Supervising Sound Editor
Benny Mouthon

Sound Editor
Brian Bracken

Music Credits

"Jimmy Hafla"
"Electric Brain Play"
"Double Doom Drum Solo"
"Laylia 2.0 Drum Solo"
"Nihavent Longa- traditional"
Performed by Djinn

Performed by Wissam Murad

"Shifting Mirage"
"Urban Mistake"
Performed by Paul Myer Hopkins and Amanda Lee Falkenberg

"Pretty Baby"
Performed by Raquy and the Cavemen

Performed by Steve Booke

Music Courtesy of

Archival Research
Jessica Berman-Bogdan

Ahmad Diab
Yasser Darwish
Immanuel Eltanyan

Production Assistants
Linsay Kreuzer
Samuel Heiserman

Post Production Facilities
Radical Avid
String and Can

Mitchell Sillber & Knupf
Clearence Unlimited

CBIZ Insurance Services, Inc.
Momentous Insurance Brokerage, Inc.

Special Thanks

Adel Abdulaziz
Saad Al-ajmi
Rucker Alex
Enas Al-farra
Mai AlJishi
Fahad Al-Mutawa
Rola Al-Mutawa
Amir Amirani
Julie Ashkenzi
Uzi Ashkenzi
Scott Atran
Ronit Avni
Rawda Awwad
Subniv Babuta
Alex Bhattachrji
Laurence Billiet
Saad Bitar
Ghislain Boulanger
Yoni Brook
Dan Callister
Gala Carr
Oye Carr
Danielle Carr-Tully
Bill Chayes
Noam Christopher
Karen Cirillo
Lyell Davies
Mona Davis
David Dawkins
Ken Dornstein
Angus Durocher
Kate Durocher
Larry Durocher
Jamie Etheridge
Falah Al Falah
Katherine Farrell
Josh Fouts
Fadi Ghandour
Leah Giblin
Jeff Gomez
Josh Green
Peter Griffiths
Malachi Handler
Matt Hamachek
Ryan Harrington
Pat Harrison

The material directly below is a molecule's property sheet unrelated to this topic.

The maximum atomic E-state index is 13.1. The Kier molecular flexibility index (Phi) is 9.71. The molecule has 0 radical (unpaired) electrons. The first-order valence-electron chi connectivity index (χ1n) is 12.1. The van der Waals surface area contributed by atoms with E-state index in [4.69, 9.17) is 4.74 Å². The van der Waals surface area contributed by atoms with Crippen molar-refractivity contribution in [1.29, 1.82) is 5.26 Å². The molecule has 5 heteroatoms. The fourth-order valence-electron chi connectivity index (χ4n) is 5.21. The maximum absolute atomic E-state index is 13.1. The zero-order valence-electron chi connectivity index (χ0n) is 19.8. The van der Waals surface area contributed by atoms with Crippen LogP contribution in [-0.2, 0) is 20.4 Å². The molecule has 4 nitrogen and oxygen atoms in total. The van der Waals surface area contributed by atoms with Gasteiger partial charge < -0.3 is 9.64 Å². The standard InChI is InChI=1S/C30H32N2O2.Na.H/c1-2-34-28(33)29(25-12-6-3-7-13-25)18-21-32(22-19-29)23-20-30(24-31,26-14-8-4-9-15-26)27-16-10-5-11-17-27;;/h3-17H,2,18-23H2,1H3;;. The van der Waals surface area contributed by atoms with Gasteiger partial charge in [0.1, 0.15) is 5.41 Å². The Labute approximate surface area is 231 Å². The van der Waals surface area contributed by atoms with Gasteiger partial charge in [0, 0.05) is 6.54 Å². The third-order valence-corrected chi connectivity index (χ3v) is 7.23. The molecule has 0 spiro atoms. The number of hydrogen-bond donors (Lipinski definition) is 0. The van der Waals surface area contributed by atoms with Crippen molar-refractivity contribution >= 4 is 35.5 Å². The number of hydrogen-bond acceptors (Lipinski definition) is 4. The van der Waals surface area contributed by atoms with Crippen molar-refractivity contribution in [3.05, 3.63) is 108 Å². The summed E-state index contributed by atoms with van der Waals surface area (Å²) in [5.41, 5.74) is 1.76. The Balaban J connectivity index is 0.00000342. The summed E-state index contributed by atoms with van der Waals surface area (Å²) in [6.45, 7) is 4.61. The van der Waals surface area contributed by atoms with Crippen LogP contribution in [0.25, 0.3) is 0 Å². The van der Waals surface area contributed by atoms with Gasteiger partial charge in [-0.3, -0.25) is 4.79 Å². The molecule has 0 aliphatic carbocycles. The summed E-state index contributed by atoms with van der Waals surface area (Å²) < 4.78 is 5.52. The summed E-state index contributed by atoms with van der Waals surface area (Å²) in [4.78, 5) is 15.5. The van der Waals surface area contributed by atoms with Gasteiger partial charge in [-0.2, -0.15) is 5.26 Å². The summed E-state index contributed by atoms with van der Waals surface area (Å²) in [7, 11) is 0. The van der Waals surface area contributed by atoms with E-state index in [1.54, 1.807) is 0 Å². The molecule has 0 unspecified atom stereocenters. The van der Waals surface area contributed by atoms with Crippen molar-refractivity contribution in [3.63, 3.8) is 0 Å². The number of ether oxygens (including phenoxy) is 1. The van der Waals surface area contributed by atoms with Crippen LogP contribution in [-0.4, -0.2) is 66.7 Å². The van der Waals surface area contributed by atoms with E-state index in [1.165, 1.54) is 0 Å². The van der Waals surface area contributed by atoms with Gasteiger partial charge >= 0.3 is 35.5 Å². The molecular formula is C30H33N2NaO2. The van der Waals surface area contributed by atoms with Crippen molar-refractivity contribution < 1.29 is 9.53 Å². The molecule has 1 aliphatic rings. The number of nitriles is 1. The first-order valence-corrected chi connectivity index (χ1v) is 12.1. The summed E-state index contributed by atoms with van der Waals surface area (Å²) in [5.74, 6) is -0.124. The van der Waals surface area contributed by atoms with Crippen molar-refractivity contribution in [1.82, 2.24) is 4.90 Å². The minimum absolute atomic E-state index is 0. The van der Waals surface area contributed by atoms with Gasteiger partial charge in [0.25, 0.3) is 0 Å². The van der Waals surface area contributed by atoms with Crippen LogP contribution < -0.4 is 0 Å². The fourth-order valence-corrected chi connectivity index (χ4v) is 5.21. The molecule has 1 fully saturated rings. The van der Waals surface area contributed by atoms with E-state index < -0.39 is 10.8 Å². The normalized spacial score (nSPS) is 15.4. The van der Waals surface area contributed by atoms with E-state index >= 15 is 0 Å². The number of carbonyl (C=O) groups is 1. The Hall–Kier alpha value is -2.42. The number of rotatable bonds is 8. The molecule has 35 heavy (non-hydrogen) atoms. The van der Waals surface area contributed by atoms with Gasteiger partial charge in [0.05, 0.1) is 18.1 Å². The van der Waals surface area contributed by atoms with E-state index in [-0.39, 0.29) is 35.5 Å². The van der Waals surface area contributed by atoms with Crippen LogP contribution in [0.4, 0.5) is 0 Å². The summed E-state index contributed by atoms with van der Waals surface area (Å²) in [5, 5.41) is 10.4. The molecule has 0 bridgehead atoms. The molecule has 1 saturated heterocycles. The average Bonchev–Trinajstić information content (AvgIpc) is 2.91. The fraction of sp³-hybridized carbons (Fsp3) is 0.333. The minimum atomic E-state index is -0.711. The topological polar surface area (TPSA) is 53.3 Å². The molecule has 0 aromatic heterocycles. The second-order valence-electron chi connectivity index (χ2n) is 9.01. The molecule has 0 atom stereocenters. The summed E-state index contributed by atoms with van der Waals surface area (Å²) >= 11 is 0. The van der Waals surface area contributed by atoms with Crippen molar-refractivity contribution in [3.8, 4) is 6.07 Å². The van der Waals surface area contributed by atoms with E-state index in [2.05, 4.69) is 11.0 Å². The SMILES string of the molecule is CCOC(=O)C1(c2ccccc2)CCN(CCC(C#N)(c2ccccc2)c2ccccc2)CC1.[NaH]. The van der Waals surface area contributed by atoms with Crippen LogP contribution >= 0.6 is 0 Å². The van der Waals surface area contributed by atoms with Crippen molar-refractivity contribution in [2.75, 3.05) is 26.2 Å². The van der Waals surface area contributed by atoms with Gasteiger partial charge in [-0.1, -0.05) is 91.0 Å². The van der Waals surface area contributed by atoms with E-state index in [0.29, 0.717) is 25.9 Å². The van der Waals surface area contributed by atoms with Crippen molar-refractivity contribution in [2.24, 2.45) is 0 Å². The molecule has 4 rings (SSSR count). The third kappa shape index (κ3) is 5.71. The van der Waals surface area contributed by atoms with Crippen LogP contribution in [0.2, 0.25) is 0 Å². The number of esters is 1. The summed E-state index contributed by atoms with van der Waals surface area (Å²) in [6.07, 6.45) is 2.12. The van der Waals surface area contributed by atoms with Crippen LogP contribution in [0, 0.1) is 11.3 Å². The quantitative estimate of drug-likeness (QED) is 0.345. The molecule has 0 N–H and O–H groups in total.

Arthur Heiserman
Kate Heiserman
Atessa Hoomani
Alex Israel
Charles Kadushin
Matthew Kadushin
Darren Kane
Yudha Kartohadiprodjo
Kiran Khalid
Riz Khan
Rita King
Ilyana Kuziemko
Trinity Laurino
Monica Lam
Michael Lieberman
Alec Marabella
Gordan Meeker
Dan Meisel
Michael Morgenstern
Susan Motamed
Tamir Muhammed
Hanan Muzzaffar
Fabian Nicieza
Ali Obtel
Steve Opson
David Orr
Leonard Orr
Emma Parsons
Michael Paszt
Richard Peña
Mark Pensaville
Hugo Perez
James Piecowye
Basma Rayess
Lauren Redniss
David Ritsher
Shanna Rose
Louise Rosette
Nadia Roumani
Amy Rubin
Nicole Salzano
Sanraa Media
Jim Santo
Alan Schissel
Cynthia P. Schneider
Frankie Shum
David Slater
Larry Smith
David Solomon
Anisha Solomon-Parsons
Sunita Solomon-Parsons
Maura Spiegel
Robert Sprague
Sukumar Subramanian
Anna Swank
Musa Syeed
Eyob Tadele-Manhardt
David Valdez
Holly Walker
Andy Ward
Amy Louise Weller
Alesia Weston
Sigit Widodo
Brant Wong
Jane Worthington
Anne Yao

Dedicated to Ted Solotaroff and Lori Durocher

Funding Provided by
Rami Alturki

This program is a co-production of Endeavor Films, LLC,
and the Independent Television Service (ITVS),
with major funding provided by the Corporation for Public Broadcasting (CBP).

This program was produced by Endeavor Films, LLC, which is solely responsible for its content.

© 2010 Endeavor Films, LLC. All rights reserved.

Did you know that the classic “Archie” comic book series was published in the late 1970s by Spire Christian Comics as a means of instilling Christian values in young people? Do you think comics are a good way to convey religious values to youth?
Did you know that the classic “Archie” comic book series was published in the late 1970s by Spire Christian Comics as a means of instilling Christian values in young people? Do you think comics are a good way to convey religious values to youth?